have been living separately since 10.04.2007, and have been involved
in various litigations since then, including a petition for divorce under Section 13(1)(i) & 1A of the Hindu Marriage Act, 1955 filed by the appellant-father and also proceedings under the Protection of Women from Domestic Violence Act, 2005, initiated by the respondent mother.
The appellant, who is an IAS officer, stationed at Jammu at present, had sought certain modifications in the arrangement of custody of the children, and also permission to take transfer certificates of the children from Delhi and complete their admission in a school in Jammu, and in this respect, moved applications dated 25.05.2010 and 22.06.2010 before the Additional District Judge. The Learned Additional District Judge, vide order dated 19.07.2010 was pleased to allow the applications moved by the appellant-father.
5. Being aggrieved by the above-mentioned judgment delivered by the
Trial Court, the respondent preferred CM(M) No. 1018 of 2010 before
the High Court. By virtue of the impugned judgment, the High Court
partly allowed the petition filed by the respondent whereby the
respondent was permitted to have custody of the younger son, whereas
the appellant was to have custody of the elder son.
6. While coming to the above conclusion, the High Court has cited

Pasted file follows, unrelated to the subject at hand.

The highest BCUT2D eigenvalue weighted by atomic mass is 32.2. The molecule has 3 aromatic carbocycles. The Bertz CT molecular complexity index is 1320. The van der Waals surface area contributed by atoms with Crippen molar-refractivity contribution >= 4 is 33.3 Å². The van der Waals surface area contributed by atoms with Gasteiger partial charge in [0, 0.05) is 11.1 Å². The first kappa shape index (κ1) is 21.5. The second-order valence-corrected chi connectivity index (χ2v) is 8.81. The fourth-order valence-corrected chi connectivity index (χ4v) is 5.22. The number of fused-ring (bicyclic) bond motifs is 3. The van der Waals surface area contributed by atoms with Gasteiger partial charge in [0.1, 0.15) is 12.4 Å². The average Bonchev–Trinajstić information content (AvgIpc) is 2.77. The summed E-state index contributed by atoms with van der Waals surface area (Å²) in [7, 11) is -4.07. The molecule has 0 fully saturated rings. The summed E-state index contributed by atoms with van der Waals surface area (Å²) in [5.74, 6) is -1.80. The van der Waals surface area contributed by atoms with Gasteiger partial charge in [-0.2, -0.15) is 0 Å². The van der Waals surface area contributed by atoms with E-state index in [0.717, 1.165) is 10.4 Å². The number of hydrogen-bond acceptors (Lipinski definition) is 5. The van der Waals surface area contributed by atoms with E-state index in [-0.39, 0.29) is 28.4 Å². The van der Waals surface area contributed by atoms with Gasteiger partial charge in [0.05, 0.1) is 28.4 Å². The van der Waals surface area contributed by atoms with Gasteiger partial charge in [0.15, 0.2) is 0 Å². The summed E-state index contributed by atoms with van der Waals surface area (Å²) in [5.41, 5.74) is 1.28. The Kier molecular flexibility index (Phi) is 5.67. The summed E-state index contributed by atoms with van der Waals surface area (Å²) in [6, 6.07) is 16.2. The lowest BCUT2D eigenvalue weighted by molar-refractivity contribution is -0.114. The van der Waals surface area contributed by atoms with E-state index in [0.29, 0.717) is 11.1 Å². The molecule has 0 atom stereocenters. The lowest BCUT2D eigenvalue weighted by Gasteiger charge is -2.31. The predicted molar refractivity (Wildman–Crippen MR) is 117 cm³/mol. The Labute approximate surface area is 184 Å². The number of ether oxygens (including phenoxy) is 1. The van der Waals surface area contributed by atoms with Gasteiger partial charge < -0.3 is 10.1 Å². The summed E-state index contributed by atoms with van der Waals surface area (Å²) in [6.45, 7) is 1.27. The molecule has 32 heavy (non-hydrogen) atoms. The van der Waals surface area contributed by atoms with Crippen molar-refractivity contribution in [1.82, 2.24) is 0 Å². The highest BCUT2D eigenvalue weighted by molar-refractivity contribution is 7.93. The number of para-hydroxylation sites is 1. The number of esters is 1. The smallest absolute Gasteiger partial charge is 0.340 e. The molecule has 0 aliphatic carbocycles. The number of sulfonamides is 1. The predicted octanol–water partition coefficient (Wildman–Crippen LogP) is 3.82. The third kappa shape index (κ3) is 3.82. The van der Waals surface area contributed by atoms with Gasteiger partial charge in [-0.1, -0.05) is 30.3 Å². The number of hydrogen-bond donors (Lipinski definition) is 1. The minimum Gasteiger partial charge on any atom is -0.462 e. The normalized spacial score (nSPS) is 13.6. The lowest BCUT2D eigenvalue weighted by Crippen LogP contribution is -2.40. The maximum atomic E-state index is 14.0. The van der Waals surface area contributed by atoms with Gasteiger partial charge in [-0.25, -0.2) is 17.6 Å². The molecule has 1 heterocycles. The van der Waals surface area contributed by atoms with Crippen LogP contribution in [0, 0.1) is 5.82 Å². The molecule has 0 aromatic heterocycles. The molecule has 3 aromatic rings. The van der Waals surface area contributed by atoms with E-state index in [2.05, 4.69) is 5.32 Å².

various decisions in support of the contention that while deciding the issue about custody of children in a matrimonial dispute, the
paramount consideration is that of welfare of the child. Thereafter, on the basis of interaction with the children in the Chambers, the learned Single Judge was of the view that the elder son had a strong desire to stay with the appellant-father. He also found that there was also an admission by the respondent-mother that she would not be able to adequately handle the educational needs of the elder son without tutors. For the aforestated reasons, the learned Single Judge ordered that custody of the elder son should remain with the appellant-father.
7. In the case of the younger son, the learned Single Judge observed that he, being of a very tender age, was incapable of forming a definite preference as to with whom he wanted to stay. In the circumstances, the learned Single Judge ordered that the custody of the younger son should be given to the respondent-mother, as she would be in a better position to understand the needs of such a young child. On this basis, the custody of the younger son was directed to remain with the respondent.